National Geographic : 1947 Jul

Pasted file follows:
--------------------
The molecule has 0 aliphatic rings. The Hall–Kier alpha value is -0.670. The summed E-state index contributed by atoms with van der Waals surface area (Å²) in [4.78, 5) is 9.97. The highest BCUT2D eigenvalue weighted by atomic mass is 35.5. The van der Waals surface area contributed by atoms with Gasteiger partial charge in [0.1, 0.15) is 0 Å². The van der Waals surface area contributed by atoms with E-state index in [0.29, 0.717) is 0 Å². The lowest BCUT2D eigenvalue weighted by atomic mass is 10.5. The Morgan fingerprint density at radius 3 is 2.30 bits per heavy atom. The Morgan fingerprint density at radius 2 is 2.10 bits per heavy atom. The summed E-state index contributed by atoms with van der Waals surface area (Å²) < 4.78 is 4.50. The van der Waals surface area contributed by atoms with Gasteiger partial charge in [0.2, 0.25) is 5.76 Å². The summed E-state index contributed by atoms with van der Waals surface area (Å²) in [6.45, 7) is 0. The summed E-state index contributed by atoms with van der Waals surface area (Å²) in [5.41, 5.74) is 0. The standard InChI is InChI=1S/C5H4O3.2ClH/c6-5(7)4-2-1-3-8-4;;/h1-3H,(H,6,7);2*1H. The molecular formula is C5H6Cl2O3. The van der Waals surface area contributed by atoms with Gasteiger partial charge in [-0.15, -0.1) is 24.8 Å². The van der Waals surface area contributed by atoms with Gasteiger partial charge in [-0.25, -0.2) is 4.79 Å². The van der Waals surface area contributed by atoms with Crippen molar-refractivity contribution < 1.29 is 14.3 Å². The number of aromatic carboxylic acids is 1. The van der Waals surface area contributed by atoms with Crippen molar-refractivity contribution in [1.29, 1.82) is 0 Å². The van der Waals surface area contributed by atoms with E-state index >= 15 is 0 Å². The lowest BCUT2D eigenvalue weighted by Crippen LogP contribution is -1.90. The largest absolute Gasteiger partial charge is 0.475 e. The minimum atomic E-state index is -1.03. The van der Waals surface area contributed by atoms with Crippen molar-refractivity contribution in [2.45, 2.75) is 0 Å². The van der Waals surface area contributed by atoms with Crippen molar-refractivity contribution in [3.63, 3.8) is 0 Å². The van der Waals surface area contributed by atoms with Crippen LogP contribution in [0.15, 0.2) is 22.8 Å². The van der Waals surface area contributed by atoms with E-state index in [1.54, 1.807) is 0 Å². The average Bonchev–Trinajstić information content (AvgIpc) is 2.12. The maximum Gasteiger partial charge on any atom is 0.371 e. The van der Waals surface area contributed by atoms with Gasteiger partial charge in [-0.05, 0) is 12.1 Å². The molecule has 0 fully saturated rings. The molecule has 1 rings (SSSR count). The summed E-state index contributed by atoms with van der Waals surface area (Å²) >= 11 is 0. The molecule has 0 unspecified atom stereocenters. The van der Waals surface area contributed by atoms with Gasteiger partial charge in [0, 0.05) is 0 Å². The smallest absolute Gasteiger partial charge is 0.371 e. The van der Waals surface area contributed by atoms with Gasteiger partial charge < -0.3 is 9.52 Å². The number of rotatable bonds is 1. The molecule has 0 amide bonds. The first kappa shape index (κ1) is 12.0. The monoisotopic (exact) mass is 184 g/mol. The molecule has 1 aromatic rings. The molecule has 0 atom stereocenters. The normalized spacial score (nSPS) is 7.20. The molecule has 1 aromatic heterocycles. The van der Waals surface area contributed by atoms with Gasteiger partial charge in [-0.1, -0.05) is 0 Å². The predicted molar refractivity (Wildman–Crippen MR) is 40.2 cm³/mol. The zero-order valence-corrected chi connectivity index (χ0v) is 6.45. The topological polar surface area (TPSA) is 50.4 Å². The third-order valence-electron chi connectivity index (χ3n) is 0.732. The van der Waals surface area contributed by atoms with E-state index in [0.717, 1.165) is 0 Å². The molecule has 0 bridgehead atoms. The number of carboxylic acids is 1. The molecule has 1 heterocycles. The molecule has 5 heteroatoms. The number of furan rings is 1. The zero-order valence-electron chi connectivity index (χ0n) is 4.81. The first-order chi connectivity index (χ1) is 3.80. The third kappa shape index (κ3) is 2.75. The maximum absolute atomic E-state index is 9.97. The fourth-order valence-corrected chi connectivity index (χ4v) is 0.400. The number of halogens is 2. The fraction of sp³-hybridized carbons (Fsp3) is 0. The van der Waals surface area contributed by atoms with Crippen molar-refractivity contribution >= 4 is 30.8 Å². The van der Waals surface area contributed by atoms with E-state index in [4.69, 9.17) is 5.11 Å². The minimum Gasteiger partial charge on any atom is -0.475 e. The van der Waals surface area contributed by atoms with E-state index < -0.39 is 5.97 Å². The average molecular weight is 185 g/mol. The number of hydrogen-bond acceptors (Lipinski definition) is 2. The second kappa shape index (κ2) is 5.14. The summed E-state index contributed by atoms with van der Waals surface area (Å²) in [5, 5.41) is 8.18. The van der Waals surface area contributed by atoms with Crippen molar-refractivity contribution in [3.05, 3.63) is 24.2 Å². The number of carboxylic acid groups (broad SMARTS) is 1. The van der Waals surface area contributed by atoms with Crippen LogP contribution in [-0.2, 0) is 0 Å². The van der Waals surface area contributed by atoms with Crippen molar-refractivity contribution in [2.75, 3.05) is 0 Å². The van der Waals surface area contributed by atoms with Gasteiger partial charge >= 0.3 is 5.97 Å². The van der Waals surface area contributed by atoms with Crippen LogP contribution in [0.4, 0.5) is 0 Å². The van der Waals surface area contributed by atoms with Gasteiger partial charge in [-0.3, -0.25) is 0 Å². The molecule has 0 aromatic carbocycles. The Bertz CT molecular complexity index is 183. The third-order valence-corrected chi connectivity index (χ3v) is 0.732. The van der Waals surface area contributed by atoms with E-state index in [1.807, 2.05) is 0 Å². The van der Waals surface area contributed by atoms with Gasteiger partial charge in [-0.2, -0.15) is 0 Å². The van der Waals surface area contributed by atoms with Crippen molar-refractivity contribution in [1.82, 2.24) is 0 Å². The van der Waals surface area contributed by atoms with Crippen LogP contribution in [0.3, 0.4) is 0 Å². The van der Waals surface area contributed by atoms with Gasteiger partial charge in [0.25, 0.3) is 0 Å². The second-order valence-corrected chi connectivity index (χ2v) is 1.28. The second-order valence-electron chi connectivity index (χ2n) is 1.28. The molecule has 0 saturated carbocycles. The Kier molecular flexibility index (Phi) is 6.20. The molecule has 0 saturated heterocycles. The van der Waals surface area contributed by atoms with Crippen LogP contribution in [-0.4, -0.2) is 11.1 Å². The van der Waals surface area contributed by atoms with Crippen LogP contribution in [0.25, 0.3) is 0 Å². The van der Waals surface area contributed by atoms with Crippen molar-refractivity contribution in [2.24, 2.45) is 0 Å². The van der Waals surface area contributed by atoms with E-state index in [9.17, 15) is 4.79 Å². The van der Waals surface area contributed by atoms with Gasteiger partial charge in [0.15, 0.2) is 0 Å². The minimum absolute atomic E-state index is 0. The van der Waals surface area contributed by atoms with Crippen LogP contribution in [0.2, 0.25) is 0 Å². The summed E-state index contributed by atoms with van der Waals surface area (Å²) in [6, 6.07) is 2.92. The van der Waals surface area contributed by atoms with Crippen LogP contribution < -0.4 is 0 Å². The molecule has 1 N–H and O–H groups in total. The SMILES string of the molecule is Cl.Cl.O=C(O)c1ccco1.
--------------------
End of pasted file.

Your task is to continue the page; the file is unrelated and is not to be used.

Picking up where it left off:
The National Geographic Magazine Occasionally these hanging gardens were wide-based towers. One of these seems to have been built by Nebuchadnezzar the Great for his little bride, homesick for the green hills of her native Media. Husbands still can feel some kinship with old Neb when the little woman pointedly remarks that it is about time to get out into the garden and do the spring spading. The Greek historians Strabo and Diodorus saw one of these hanging gardens before it crumbled. They tell us that it was about 1,500 feet long on one side, that it was set back in ascending tiers of terraces, and that because of the plants it held it looked like a green mountain. The topmost terrace, on which was situated the principal garden, was supported by a hollow arch 150 feet high. Beginnings of the Persian Garden In 539 B. c. the Chaldean Empire collapsed under the attack of Cyrus, the Persian. The Persians already had garden traditions, but, now in full power, they began a new cycle of intensive garden development. The idea of the formal garden with the plants in rows and an equal spacing between plants had been brought into Mesopotamia in the time of Assurbanipal. Under the Per sians this developed into a real system, especially with the advent of increasing num bers of purely ornamental plants and flowers. With the Persians, horticulture was considered a royal occupation, and special classes of in struction in the art were conducted by and for the nobility. Cyrus is reputed to have boasted of designing his own palace gardens and even of setting out many of the plants himself. When, in 330 B. c., Alexander the Great looked on the dead body of the last of these Persian monarchs, the Persian garden had developed into a thing of remarkable beauty. The Greeks did not destroy the gardens which they found, as some other conquerors have done.* Instead, they cherished them and encouraged their cultivation. Marveling at their beauty and magnificence, the Greeks "discovered" the Persian gardens and brought back to Europe some of the plants they con tained. However, it was the Romans, some what later, who really did the job (page 26). So far we have merely mentioned Egypt, noting that the formal type of garden came into Mesopotamia from there during the seventh century B. c. Let us roll back the centuries again and see what was happening in Egypt.' When the doors of recorded history begin to swing open along the Nile, the art of gardening already had developed to a re- markable degree. Fortunately, these early Egyptians left us a series of carvings and paintings depicting not only the general plan of their gardens but also many of the plants they contained. From such garden pictures we may readily note that not all the plants they grew were native in the immediate region. Therefore, we must conclude that already many of them had been introduced. To help us in this, we also have carvings showing vessels with their decks crowded with trees and other plants being brought to Egypt. One of these is the record of a notable plant-hunting expedition which was organized and sent out by Queen Hatshepsut to the "Land of Punt" (page 12). The love of ornamental plants and flowers finally became so marked in Egypt that Rameses the Great is said to have boasted that he had furnished at least 19,000,000 cere monial bouquets to the temples. Other items which we take for granted in our everyday lives can be traced back to this Egyptian love of garden plants and flowers. At some time in their past the Egyptians had begun decorating their temples with sprays of leaves and flowers. Later the supporting columns often were decorated with carved flowers, the water-lily a favorite, with the palm leaf, papyrus, and others also used. The papyrus design, for example, was made to simulate a bundle of the reedy stems capped by the spreading tops. When stylized and worked in stone, this became a fluted column. The Greeks may have picked up this archi tectural item from the Egyptians. At least it survives to this day in the fluted columns of many of our public buildings. Origin of Flowered Wallpaper Another thing which the Egyptians started was the painting of their walls and floors with garden scenes. The custom of painting garden scenes on the inner walls of houses was taken over by the Romans after they made cultural contact with the Egyptians. Excellent examples of such Roman garden scenes are to be found in the excavations at Pompeii. We got the idea from the Romans, and it still survives in our modern figured wallpaper. Early Persian travelers apparently also saw this Egyptian custom of floor and wall * See, in the NATIONAL GEOGRAPHIC MAGAZINE, "Greece-the Birthplace of Science and Free Speech," by Richard Stillwell, and "Greek Way," by Edith Hamilton, March, 1944. t See "Daily Life in Ancient Egypt," by William C. Haves, NATIONAL GEOGRAPHIC MAGAZINE, October, 1941.